What Is Do-It-Yourself (DIY) Investing?
Do-it-yourself (DIY) investing is a method and strategy in which retail or individual investors choose to build and manage their own portfolios. It is also known as self-directed investing.
Do-it-yourself investors commonly utilize discount brokerages and investment account platforms as opposed to full-service brokerages or professional money managers.
- Do-it-yourself (DIY) investing involves individual investors managing their own portfolios.
- Two phenomena have helped to encourage DIY investing in recent years; the advent of discount brokerages and online investment tools and platforms.
- Online self-directed brokerage platforms—some strictly virtual, some operated by brick-and-mortar financial institutions—have made DIY investing more feasible and economical, with their discounted commissions and fees and robo advisor-managed portfolios.
- DIY investing offers individuals more control over their investments and can save them money in fees—but it also puts all the responsibility on their shoulders, and offers less protection in bearish or volatile markets.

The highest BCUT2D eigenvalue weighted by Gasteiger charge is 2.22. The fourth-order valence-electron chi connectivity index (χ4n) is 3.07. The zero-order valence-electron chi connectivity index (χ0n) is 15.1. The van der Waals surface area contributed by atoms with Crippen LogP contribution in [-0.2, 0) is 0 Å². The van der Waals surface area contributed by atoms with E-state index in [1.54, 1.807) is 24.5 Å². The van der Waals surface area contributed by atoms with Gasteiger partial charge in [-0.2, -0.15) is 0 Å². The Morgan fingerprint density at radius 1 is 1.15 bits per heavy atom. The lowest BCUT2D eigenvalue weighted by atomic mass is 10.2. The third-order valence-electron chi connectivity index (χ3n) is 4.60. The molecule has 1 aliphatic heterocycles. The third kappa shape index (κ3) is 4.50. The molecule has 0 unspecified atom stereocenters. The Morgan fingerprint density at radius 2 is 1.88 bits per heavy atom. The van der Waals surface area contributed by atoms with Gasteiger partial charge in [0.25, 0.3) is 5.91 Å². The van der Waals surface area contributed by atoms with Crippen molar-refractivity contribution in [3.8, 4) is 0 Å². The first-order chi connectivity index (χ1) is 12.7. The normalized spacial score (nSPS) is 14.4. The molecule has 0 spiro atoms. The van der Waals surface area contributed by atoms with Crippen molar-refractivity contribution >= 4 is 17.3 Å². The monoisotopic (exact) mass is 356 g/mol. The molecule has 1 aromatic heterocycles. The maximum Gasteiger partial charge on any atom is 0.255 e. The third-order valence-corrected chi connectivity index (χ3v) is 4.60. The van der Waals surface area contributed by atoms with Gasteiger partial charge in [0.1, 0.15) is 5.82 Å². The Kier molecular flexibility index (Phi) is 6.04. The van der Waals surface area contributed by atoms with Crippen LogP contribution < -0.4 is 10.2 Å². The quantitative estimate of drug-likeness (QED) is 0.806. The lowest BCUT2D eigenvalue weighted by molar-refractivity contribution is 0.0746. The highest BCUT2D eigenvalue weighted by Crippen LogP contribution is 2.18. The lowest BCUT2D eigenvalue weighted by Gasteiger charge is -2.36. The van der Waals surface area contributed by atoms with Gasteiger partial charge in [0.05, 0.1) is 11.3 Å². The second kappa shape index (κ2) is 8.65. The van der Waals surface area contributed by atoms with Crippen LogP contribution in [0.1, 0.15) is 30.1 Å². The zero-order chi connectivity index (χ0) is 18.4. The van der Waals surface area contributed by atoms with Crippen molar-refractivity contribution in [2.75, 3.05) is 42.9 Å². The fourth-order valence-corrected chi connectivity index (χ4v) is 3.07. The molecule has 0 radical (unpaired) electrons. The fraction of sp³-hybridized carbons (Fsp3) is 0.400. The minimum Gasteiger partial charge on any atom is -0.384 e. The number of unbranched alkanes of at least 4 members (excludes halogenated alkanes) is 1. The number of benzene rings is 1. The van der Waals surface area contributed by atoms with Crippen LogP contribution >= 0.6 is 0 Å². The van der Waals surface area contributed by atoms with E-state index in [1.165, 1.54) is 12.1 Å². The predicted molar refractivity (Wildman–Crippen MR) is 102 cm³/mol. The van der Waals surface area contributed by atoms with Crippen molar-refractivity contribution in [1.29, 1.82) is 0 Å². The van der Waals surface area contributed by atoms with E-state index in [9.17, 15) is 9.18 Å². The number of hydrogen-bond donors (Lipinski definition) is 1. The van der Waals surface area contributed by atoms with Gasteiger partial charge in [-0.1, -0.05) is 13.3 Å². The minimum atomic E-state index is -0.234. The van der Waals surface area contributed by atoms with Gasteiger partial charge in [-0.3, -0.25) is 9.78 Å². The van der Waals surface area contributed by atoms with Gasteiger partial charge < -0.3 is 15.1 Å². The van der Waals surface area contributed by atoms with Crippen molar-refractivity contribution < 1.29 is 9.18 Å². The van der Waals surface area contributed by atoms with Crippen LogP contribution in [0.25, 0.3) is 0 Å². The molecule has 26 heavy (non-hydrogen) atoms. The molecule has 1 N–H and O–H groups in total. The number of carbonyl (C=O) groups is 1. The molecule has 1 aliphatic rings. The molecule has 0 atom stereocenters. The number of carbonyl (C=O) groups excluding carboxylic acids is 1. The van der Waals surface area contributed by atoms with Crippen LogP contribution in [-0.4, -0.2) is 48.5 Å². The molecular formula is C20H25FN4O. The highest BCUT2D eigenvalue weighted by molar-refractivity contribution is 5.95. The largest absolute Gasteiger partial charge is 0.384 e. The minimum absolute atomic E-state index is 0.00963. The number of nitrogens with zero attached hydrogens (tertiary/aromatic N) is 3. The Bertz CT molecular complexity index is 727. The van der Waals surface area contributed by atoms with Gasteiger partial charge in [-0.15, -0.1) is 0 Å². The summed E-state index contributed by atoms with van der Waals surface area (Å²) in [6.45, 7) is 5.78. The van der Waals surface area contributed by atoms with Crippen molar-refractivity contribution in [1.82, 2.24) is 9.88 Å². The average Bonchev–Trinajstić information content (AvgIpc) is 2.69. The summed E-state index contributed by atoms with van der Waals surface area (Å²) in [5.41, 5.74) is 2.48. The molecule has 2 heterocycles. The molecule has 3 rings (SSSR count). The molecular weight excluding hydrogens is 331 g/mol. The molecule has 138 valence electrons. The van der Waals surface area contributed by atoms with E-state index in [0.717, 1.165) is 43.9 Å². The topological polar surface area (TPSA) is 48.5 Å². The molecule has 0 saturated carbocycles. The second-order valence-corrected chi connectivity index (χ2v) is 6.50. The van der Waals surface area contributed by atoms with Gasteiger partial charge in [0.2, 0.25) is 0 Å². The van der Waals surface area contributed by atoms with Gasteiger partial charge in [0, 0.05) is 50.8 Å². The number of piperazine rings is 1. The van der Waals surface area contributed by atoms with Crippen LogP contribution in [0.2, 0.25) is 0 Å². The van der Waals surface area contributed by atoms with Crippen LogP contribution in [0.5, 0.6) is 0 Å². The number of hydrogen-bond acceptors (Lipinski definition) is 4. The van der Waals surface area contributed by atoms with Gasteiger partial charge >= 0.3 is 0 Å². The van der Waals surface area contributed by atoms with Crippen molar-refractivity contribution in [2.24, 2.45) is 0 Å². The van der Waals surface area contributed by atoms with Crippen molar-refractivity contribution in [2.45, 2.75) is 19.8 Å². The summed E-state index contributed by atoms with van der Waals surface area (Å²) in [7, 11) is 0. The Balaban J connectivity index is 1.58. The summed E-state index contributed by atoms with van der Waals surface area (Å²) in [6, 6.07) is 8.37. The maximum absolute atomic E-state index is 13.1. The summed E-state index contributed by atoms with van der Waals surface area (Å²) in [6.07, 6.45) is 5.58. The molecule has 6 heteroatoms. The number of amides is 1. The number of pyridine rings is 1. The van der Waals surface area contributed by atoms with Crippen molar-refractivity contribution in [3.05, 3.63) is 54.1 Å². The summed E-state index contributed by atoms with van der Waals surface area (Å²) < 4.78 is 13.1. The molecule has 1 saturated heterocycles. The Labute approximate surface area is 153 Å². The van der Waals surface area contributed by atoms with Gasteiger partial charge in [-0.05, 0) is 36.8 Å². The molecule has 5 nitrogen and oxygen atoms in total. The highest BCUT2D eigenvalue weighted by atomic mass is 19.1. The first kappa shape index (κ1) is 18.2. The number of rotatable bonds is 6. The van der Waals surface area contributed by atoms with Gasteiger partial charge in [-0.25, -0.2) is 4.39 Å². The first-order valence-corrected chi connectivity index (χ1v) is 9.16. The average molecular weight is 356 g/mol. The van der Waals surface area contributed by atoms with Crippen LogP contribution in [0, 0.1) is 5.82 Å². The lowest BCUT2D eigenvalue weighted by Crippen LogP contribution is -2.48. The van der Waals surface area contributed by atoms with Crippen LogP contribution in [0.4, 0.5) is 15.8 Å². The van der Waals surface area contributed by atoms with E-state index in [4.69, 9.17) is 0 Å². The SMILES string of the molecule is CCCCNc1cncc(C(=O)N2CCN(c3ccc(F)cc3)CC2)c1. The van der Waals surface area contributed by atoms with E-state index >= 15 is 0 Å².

How Do-It-Yourself (DIY) Investing Works
Although there have always been individuals who managed their investments, two phenomena have helped to encourage DIY investing in recent years: the advent of discount brokerages and a multitude of online investment tools. Together, they have made it more convenient for investors to build and personalize their own portfolios. It has also introduced hybrid financial advice models that integrate some forms of free interactive personal financial advice.
In building a DIY portfolio, investors can take a number of different approaches. They may choose to invest completely on their own through a discount brokerage platform, paying commissions on transactions, or they may choose a semi-DIY approach that incorporates the use of automated robo advisors, which require only a minimal fee.
Do-It-Yourself (DIY) Investing Tools
For DIY investors, choosing a full-service discount brokerage platform is key to building out an efficiently managed portfolio. Identifying personal investment account aggregators is also critical in performing holistic due diligence and portfolio analysis.
Discount Brokerage Platforms